How to choose a dog
Thinking about getting a dog? Take a good look at your family and lifestyle first, before falling in love with Fluffy’s cute photo on the Internet, dog adoption experts say.
What type of home do you have? How many hours a day is someone home? How much time do you have to devote to the dog each day? How much time for exercising it? Training it? Is there a convenient place to do so nearby? Who will take care of it when you go on vacation? Do you want a running buddy or a lap dog? Do you have enough money for a dog’s expenses for the next 10-15 years?
The typical modern household — in which everyone is up and out by 8 a.m. and not back until dinnertime, then busy in the evenings and on weekends activities — might not be the best home for a social pack animal who might end up being locked up in a crate all day.
If this describes your household, don’t get a puppy, says Barbara Healy, adoption manager at Maryland SPCA, they need frequent potty breaks. “They can hold it for one hour for every month of age, so you have to arrange your schedule around that. They need constant socialization and training from the get-go.”
Most people are not prepared for the exercise requirements of a medium or large dog. At least one hour a day is recommended.
“If you have a backyard, that’s great, but dogs tend to lounge around out there or use it for potty breaks. You need to spend time exercising the dog each day,” Healy says.
Once you answer all the lifestyle questions, it will be easier to determine the size, breed, age, energy level and temperament you want.
Shelters like the Maryland SPCA see many different breeds and mixes come through their doors each year. But Healy warns against “breed stereotyping” when choosing a dog.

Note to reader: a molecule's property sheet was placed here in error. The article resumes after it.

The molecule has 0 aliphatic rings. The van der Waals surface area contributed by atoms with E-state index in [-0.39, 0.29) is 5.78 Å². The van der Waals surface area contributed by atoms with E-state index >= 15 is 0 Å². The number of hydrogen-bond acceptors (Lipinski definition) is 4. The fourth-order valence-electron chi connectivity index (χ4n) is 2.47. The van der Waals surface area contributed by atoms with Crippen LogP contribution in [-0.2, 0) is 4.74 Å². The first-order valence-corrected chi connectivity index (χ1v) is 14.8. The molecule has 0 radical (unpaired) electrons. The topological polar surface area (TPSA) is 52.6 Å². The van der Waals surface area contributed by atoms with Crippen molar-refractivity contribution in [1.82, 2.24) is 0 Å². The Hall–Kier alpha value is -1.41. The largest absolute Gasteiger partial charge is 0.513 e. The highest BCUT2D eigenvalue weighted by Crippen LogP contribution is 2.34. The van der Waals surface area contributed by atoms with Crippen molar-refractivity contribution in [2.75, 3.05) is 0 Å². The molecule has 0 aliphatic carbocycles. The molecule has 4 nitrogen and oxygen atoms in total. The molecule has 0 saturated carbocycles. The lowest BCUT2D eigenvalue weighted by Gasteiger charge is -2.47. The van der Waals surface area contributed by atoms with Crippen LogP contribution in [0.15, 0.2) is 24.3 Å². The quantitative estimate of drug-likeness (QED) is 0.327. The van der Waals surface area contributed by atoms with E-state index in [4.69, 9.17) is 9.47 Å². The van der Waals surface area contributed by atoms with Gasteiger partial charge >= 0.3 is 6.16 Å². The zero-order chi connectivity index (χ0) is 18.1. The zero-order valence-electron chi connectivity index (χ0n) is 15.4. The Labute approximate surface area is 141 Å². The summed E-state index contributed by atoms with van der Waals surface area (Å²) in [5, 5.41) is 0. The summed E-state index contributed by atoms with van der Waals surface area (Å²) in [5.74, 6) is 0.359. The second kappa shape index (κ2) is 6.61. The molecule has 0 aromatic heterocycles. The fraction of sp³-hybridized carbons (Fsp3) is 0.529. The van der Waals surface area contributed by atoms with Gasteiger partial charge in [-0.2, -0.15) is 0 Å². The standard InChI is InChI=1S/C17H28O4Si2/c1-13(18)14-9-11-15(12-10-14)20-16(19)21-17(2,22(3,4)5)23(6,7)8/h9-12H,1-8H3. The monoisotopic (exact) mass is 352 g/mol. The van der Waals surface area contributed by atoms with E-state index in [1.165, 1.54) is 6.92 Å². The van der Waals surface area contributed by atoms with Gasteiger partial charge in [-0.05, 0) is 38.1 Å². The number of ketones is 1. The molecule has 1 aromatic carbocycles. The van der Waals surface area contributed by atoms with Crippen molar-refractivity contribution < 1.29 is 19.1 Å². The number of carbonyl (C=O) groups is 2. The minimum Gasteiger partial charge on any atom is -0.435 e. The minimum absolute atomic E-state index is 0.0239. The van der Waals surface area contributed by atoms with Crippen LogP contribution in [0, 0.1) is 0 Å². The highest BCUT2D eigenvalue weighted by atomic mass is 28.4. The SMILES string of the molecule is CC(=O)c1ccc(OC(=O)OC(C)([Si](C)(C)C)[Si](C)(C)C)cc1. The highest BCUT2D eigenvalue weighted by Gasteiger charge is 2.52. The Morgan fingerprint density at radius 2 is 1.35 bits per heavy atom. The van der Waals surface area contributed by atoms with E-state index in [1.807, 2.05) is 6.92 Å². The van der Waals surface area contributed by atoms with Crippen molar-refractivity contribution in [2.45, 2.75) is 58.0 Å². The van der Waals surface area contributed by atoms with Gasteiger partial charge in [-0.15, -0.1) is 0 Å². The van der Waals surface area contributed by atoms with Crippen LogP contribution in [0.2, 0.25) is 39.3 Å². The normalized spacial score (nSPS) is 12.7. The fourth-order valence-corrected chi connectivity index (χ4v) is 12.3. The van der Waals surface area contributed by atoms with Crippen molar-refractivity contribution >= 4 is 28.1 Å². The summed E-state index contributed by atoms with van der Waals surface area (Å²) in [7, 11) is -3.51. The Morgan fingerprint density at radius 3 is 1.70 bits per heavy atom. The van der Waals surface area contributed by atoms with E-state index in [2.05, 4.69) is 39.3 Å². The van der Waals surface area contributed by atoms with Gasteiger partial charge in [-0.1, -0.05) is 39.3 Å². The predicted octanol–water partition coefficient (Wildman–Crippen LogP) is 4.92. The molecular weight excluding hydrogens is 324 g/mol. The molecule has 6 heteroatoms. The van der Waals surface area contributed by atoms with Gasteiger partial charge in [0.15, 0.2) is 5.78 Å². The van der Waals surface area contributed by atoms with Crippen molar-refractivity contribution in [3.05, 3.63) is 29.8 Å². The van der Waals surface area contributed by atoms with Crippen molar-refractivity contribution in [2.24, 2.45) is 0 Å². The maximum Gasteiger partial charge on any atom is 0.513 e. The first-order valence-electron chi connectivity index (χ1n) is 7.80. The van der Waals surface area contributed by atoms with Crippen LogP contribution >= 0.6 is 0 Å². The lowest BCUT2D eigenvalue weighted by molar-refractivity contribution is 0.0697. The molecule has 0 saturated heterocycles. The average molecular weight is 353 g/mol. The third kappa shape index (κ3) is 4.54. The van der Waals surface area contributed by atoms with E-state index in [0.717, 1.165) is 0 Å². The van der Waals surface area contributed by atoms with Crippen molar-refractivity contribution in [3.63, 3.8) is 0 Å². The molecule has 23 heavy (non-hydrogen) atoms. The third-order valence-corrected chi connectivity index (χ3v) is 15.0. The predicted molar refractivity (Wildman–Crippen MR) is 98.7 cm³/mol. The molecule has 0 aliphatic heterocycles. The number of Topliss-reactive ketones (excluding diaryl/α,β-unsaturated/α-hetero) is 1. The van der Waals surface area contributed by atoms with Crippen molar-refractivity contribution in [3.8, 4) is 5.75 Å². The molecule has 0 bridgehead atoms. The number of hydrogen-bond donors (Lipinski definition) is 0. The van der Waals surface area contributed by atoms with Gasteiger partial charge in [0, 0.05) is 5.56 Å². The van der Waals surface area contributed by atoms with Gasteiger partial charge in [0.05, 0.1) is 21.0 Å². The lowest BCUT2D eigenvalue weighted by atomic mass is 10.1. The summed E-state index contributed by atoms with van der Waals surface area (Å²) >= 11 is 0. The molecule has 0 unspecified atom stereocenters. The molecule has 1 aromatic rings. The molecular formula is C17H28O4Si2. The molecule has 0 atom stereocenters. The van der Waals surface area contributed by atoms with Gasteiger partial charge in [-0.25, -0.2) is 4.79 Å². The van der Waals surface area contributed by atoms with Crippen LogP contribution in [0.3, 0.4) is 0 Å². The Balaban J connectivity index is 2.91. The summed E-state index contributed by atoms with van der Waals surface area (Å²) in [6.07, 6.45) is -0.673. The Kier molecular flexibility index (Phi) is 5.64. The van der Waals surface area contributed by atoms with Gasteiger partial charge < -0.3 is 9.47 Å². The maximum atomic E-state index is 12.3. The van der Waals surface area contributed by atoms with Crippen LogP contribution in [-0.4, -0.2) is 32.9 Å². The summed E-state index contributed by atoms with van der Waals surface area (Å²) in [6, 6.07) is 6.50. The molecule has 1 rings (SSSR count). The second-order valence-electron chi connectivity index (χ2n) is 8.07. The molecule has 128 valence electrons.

For example, “Jack Russells are wild and crazy, but some are lower on the activity range. Labs can be great family dogs but can be like big puppies through two years of age,” she says.
She recommends visiting a shelter because staff is there to personally counsel potential adopters. “They know the animals best and have been taking care of them every day, and may have information from previous owners, such as whether they are good with children.”
What should you look for when visiting with a dog?
“You want to see a dog that is kind of loose and wiggly,” she says. “Look at the body language. If they’re happy, they want to greet you.”
Keep in mind that shelters are full of dogs that were surrendered by their owners because they were poor fits for the household, not because they are bad dogs. They might have been unwanted purchases, victims of a move or a death in the family, or left alone too often and became destructive, Healy says.
A dog show or breed rescue group are good places to research dogs.
This is what Pam and Chuck Ball of Chicago did.
After owning a series of Alaskan malamutes — 115-pound heavy coated dogs bred for Arctic hauling — they decided to downsize.
They went to a dog show and identified a few breeds they liked, but didn’t feel comfortable paying thousands of dollars to an out-of-state breeder sight unseen, who would have to fly the dog to them. (The Humane Society of the United States says many dogs sold this way come from puppy mills.)
The Balls started looking at rescue dogs within a drivable range on Petfinder.com instead.
They ended up with a joyful little 7-year-old, 18-pound cairn terrier named Oz.
Pam says his sweet face and puppy dog eyes reached out and grabbed them from his online photo.
They drove to Michigan to meet his foster family before bringing him home. The adjustment period took a while with a few behavior issues to overcome. But two and a half years later, Oz is a well adjusted, happy dog.
“Originally we were looking for a three-year-old medium-sized dog with dark fur,” Pam says. “But I can’t tell you how nice it is to have a lap dog. It’s a real good lesson in not making your parameters too tight. He has completely stolen our hearts.”
The Humane Society of the United States has more good advice for potential adopters at humanesociety.org.